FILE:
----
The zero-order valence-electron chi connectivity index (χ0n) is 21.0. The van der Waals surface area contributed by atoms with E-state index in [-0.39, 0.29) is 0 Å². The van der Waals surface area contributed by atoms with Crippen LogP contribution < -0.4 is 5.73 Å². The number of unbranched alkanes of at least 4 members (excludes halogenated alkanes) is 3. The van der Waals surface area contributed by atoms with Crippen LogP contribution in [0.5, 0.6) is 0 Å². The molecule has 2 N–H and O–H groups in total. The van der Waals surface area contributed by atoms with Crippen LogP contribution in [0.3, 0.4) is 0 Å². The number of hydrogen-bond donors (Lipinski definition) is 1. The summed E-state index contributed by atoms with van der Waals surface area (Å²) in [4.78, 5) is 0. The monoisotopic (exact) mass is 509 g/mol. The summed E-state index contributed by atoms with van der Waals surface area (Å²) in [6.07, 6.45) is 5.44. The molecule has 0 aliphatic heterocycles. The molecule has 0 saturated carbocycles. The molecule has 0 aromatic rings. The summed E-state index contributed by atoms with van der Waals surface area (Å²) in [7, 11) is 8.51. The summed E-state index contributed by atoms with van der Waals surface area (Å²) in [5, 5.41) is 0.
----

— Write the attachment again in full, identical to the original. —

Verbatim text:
The zero-order valence-electron chi connectivity index (χ0n) is 21.0. The van der Waals surface area contributed by atoms with E-state index in [-0.39, 0.29) is 0 Å². The van der Waals surface area contributed by atoms with Crippen LogP contribution < -0.4 is 5.73 Å². The number of unbranched alkanes of at least 4 members (excludes halogenated alkanes) is 3. The van der Waals surface area contributed by atoms with Crippen LogP contribution in [0.5, 0.6) is 0 Å². The molecule has 2 N–H and O–H groups in total. The van der Waals surface area contributed by atoms with Crippen LogP contribution in [0.3, 0.4) is 0 Å². The number of hydrogen-bond donors (Lipinski definition) is 1. The summed E-state index contributed by atoms with van der Waals surface area (Å²) in [4.78, 5) is 0. The monoisotopic (exact) mass is 509 g/mol. The summed E-state index contributed by atoms with van der Waals surface area (Å²) in [6.07, 6.45) is 5.44. The molecule has 0 aliphatic heterocycles. The molecule has 0 saturated carbocycles. The molecule has 0 aromatic rings. The summed E-state index contributed by atoms with van der Waals surface area (Å²) in [7, 11) is 8.51. The summed E-state index contributed by atoms with van der Waals surface area (Å²) in [5, 5.41) is 0.